Sunday, September 30, 2007

Proposed Paper Topics:

"The Wearing of Pink Shirts Among Male American Adolescents: The New Yellow Happy Face or The Advent of the Blank Pink Smirk?"

"The Art of the Name Drop: Discovering the Psycho-Theological Foundations of One of the Oldest, Most Powerful, and Most Universally Utilized and Recognized Human Social Functions"

"Computers, Politics, Career Building, Neurological Structure, and Above-Ground Acrobatics: An Exhausting [sic] Study of Every Sense of the Word Networking"

"Stephen Dedalus: Genius or Jerk Off?"

"The Internet as a Global Cum Swap of Information"

"Article Noun Noun Colon Article Adjective Noun Preposition Adverb Noun Preposition Article Noun"

"Smiling as an Act of Aggression"

"Seriously, What's the Story on Death and Irony and the Commingling of the Twain?"

Friday, September 28, 2007

NANO Fiction

The second print issue of NANO Fiction, a journal of very short writing out of the University of Houston, is now available for pre-order. A piece of me entitled "Gipetto's Sin" is now live on their website and will appear in this issue along with work by Blake Butler, Amy Holwerda, and others I'm sure; I just don't know who yet. It's a surprise.

The wonderfully fun and friendly editors are at this very moment reading work up to 300 words in length, girth, and depth, as well as looking at and thinking about artwork for Volume 2, Issue 1. Go ahead.

And if you're not going to submit, subscribe, or snatch up the next issue, then at least go read the free stuff. Arbiter says.

Tuesday, September 25, 2007

Name Drop 1.2 Excerpted on David Baldacci's Website

Yes, Name Drop 1.2 has been excerpted on thriller writer David Baldacci's website. Sure, it's the section with his name in it, but so what.

Serious. Go look.

Sunday, September 23, 2007

"The Great I AM" at Haggard & Halloo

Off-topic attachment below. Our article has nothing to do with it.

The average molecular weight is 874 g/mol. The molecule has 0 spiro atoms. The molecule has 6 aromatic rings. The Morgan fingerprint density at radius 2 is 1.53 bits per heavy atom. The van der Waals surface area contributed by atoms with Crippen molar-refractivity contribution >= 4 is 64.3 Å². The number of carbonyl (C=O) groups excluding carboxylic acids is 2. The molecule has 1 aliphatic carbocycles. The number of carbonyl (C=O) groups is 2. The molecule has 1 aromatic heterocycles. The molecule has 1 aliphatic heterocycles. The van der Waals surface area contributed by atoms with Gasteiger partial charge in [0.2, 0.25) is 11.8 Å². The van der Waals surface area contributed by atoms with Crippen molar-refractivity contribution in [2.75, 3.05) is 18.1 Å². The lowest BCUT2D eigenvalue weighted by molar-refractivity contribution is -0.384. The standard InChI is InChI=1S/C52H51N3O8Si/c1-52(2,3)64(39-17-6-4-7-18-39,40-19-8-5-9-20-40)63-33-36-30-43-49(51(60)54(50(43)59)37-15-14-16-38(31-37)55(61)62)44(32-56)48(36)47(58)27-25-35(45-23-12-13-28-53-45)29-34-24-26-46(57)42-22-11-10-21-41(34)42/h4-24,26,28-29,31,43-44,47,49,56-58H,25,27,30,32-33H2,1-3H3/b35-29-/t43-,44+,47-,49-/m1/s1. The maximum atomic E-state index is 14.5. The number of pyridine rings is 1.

A short piece of mine entitled "The Great I AM: One Young American's Interior Monologue" is now live at Haggard & Halloo. Here is an excerpt:
"I am the"

Same as last time, the artwork with the piece is perfect, and even allusive to the last piece I had published there this past June: a letter of complaint to the United States Department of the Treasury. I thank them for that. And I thank you, too, neighbor, for taking the time to read.

Saturday, September 22, 2007

Name Drop 1.2

--[I] make good use of the name.
--Your own name is strange enough.
--[T]hose names were already in the chronicles from which [I] took.
--What [i]s . . . a name?
--That's the fascination: the name.


Benjamin Percy Jesus Christ Pete Dan Wickett Gabriel Josipovici David Foster Wallace Nabokov Benjamin Chambers Carson Pete


Ernie Banks Monte Irvin Hank Aaron Jackie Robinson Willie Mays Larry Doby Julius Erving Michael Jordan Kareem Abdul Jabbar Wilt Chamberlain Magic Johnson Jack Johnson Muhammad Ali Joe Frazier Sugar Ray Robinson Joe Louis Carl Lewis Jesse Owens Gail Devers John Baxter Taylor George Poage Marion Jones Jackie Joyner Kersee Tiger Woods Althea Gibson Arthur Ashe


George Washington Benjamin Franklin John Adams Thomas Jefferson James Madison Sam Adams Crispus Attucks Patrick Henry John Glover Hyam Salomon Maximilien Robespierre Jacques Pierre Brissot Georges Danton Camille Desmoulins Jean-Paul Marat Jacques Hébert Jacques Roux Robert Emmett Miguel Hidalgo José María Morelos José de San Martín Vladimir Ilyich Lenin Leon Trotsky Mao Zedong Ho Chi Minh Getúlio Vargas Che Guevara


Steve Almond Robery J. Bradley Dan Chaon Terry DeHart Heidi W. Durrow Stuart Dybek Emily Fridlund Jason Jackson Jeff Landon Sean Lovelace Davin Malasarn Kuzhali Manickavel Susan O'Neill Dominic Preziosi Teri Davis Rouvelas Jessica Schantz Curtis Smith Beth Thomas Mary Miller Jim Ruland Andy Mozina Dorene O'Brien Stephanie Dickinson Lydia R. Cooper Elizabeth Farnum Larry T. Menlove Steven McDermott Elizabeth Ellen Brian Kornell Darby Larson Rusty Barnes Nadine Darling Bob Arter Stefani Nellen Daniel Bailey Christopher Battle Gary Cadwallader Debbie Ann Eis Kathy Fish James Hanley Kyle Hemmings Ric Jahna Stephanie Johnson Sandra Maddux-Creech Mary McCluskey Jim Nelson J.M. Patrick Tiffany Poremba Jake Ruiter Claudia Smith Tavia Stewart Beth Thomas Veronica Thorn Marty D. Ison Buck Mulligan